Be careful, Iranian Vice-President Eshaq Jahangiri had said. Anyone who stirs up political protest runs the risk of losing control of it. He made clear that this also applied to those who encouraged the demonstrations that began towards the end of last week.
Demonstrations in a number of Iranian cities have taken an unexpected turn. Initially instigated by the clerics, they've been taken over by secular forces predominantly opposed to the mullahs’ regime.
"The people behind events like these will get their fingers burned," he said. "They think they are targeting the government with their actions." But in fact, Jahangiri seemed to imply, they were primarily damaging themselves.
Clearly, he was right. Many observers noted that the protests didn't start just anywhere, but in the city of Mashhad in the north-east of the country, near the border with Turkmenistan.
The metropolis of 3 million people, one of the seven sacred sites of Shia Islam, is the hometown of the conservative cleric Ebrahim Raisi. He was Hassan Rouhani's main — defeated — rival in the presidential election of May 2017.
Raisi's father-in-law, the radical cleric Ahmad Alamolhoda, also lives in Mashhad. Recently, Alamolhoda protested against the decision to allow concerts to take place in Iran again. The current, ongoing protests kicked off the day after the Tehran police chief announced that women contravening the regulations on the wearing of the veil would no longer be arrested, but would have to attend educational classes instead.
'The clerics act like gods'
Jahangiri's warning seemed to suggest that the circle around Raisi and Alamolhoda had urged people to go out and protest. Now, though, the demonstrations have clearly slipped out of their control. At first the protests were decidedly conservative in tone, with demonstrators also mentioning social concerns, like criticism of the rising cost of living. Then, however, they changed character.
The protests became increasingly directed against the country's religious establishment – against both the clerics' material privileges and the political and societal course they're imposing on the country.
According to a report on the BBC, demonstrators were chanting, "The people are begging; the clerics act like gods." Other media reported that in the north-western city of Abhar they were burning pictures of the Iranian Supreme Leader Ayatollah Ali Khamenei.
People are also turning against the foreign policy course the revolutionary leaders are imposing on the country – especially Iran's more bullish approach since the outbreak of the war in Syria.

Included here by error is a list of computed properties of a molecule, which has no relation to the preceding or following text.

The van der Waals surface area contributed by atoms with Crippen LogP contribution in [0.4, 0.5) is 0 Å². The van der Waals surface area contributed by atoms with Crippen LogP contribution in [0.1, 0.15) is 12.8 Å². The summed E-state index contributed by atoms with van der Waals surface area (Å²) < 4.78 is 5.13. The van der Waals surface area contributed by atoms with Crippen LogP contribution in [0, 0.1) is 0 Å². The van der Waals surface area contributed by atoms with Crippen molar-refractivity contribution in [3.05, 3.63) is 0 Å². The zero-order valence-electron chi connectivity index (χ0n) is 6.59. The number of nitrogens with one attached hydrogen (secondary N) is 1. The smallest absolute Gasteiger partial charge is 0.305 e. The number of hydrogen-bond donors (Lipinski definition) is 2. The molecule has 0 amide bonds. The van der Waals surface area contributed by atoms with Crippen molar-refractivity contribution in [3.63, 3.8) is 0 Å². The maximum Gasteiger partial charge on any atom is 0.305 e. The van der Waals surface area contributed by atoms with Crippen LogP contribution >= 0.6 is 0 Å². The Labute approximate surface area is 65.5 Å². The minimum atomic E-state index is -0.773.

"Not Gaza, not Lebanon – my life for Iran,” the demonstrators chanted, according to the BBC. Their message is that the energy the clerics expend on foreign policy would be better spent doing something about ongoing problems in the interior of their own country.
Criticism of social shortcomings
People are primarily worried about the high inflation rate, which has plagued the country since the early 1970s.
In the last years of the reign of Shah Mohammed Reza Pahlavi it was over 15 percent, while in the 1990s, under President Akbar Hashemi Rafsanjani, it rose above 25 percent. Over the years that followed it fell, with occasional blips, to just under 18 percent, while under the current president, Rouhani, it has levelled off at just under 9 percent — the lowest level in more than 40 years.
However, many Iranians are still dissatisfied, also because the forthcoming budget envisages cuts in social aid.
Poorer people will be the most affected, and many of them will have little chance to improve their social situation in the near future: The International Monetary Fund anticipates unemployment levels of around 12 percent over the coming years.
'Death to the Taliban'
Added to this is the fact that people are hoping to see positive effects from Iran's nuclear deal with the UN veto powers and Germany. However, the lifting of sanctions has not yet resulted in the longed-for improvements in people's financial lives.
The demonstrators are blaming the clerics for this as well: they are said to have chanted "Death to the Taliban," suggesting that in their eyes there is not much difference between Iranian Shia clerics and the Sunni extremists in neighboring Afghanistan.
If the protest was indeed initially incited by conservative clerics, then, as Vice President Eshaq Jahangiri indicated, it was a huge miscalculation. The genie they released from the bottle is now clearly working against them, and against the political and social order they have created. One demonstrator told the BBC that he was not demonstrating against Rouhani, but against the "rotten" system.
The 'iron fist of the nation'
The Iranian government has now instigated a massive clampdown on the demonstrators. A high-ranking general warned that they would come to feel "the iron fist of the nation." So far, at least 12 people have died in the protests. It's still unclear who was responsible for their deaths.
What does seem clear is that the security forces have opted to pursue a hardline course.
A representative of the ILNA news agency reported that 80 demonstrators were arrested overnight in Arak, around 300 kilometers southwest of Tehran. He claimed they had been trying to force their way into government buildings, but the situation was now under control.
However, it is clear that many Iranians remain undaunted. Videos on social media show thousands of people demonstrating, not just in the capital Tehran but also in cities like Isfahan or Khorramabad. Most of the reports could not initially be checked. AFP reports that the authorities were partly blocking the internet.
This may only be the start of many more rallies. The exiled Iranian Nobel Peace Prize laureate Shirin Ebadi anticipates that these protests will get even bigger than the ones in 2009.